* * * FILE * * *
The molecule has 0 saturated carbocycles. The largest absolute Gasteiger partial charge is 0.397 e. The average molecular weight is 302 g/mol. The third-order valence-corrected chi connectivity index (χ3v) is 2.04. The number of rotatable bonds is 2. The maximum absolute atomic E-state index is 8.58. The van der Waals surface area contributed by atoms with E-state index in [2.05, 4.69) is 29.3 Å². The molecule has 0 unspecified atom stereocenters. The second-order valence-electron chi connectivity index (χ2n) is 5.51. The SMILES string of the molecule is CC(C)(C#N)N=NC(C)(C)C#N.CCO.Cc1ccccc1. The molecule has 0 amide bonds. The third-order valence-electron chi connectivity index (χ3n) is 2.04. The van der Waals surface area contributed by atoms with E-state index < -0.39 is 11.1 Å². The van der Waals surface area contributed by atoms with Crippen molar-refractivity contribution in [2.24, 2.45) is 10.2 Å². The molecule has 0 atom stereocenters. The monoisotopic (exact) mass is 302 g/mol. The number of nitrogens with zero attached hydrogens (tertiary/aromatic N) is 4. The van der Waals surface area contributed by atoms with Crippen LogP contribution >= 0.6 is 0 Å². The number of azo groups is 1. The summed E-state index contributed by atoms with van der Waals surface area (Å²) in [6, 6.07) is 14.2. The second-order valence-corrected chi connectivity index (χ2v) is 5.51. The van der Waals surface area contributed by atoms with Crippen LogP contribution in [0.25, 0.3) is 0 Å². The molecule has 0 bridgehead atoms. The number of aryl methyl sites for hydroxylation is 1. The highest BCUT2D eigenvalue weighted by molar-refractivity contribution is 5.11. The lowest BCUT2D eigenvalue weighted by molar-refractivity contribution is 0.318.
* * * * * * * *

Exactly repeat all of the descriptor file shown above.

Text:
The molecule has 0 saturated carbocycles. The largest absolute Gasteiger partial charge is 0.397 e. The average molecular weight is 302 g/mol. The third-order valence-corrected chi connectivity index (χ3v) is 2.04. The number of rotatable bonds is 2. The maximum absolute atomic E-state index is 8.58. The van der Waals surface area contributed by atoms with E-state index in [2.05, 4.69) is 29.3 Å². The molecule has 0 unspecified atom stereocenters. The second-order valence-electron chi connectivity index (χ2n) is 5.51. The SMILES string of the molecule is CC(C)(C#N)N=NC(C)(C)C#N.CCO.Cc1ccccc1. The molecule has 0 amide bonds. The third-order valence-electron chi connectivity index (χ3n) is 2.04. The van der Waals surface area contributed by atoms with E-state index < -0.39 is 11.1 Å². The van der Waals surface area contributed by atoms with Crippen molar-refractivity contribution in [2.24, 2.45) is 10.2 Å². The molecule has 0 atom stereocenters. The monoisotopic (exact) mass is 302 g/mol. The number of nitrogens with zero attached hydrogens (tertiary/aromatic N) is 4. The van der Waals surface area contributed by atoms with Crippen LogP contribution >= 0.6 is 0 Å². The number of azo groups is 1. The summed E-state index contributed by atoms with van der Waals surface area (Å²) in [6, 6.07) is 14.2. The second-order valence-corrected chi connectivity index (χ2v) is 5.51. The van der Waals surface area contributed by atoms with Crippen LogP contribution in [0.25, 0.3) is 0 Å². The molecule has 0 bridgehead atoms. The number of aryl methyl sites for hydroxylation is 1. The highest BCUT2D eigenvalue weighted by molar-refractivity contribution is 5.11. The lowest BCUT2D eigenvalue weighted by molar-refractivity contribution is 0.318.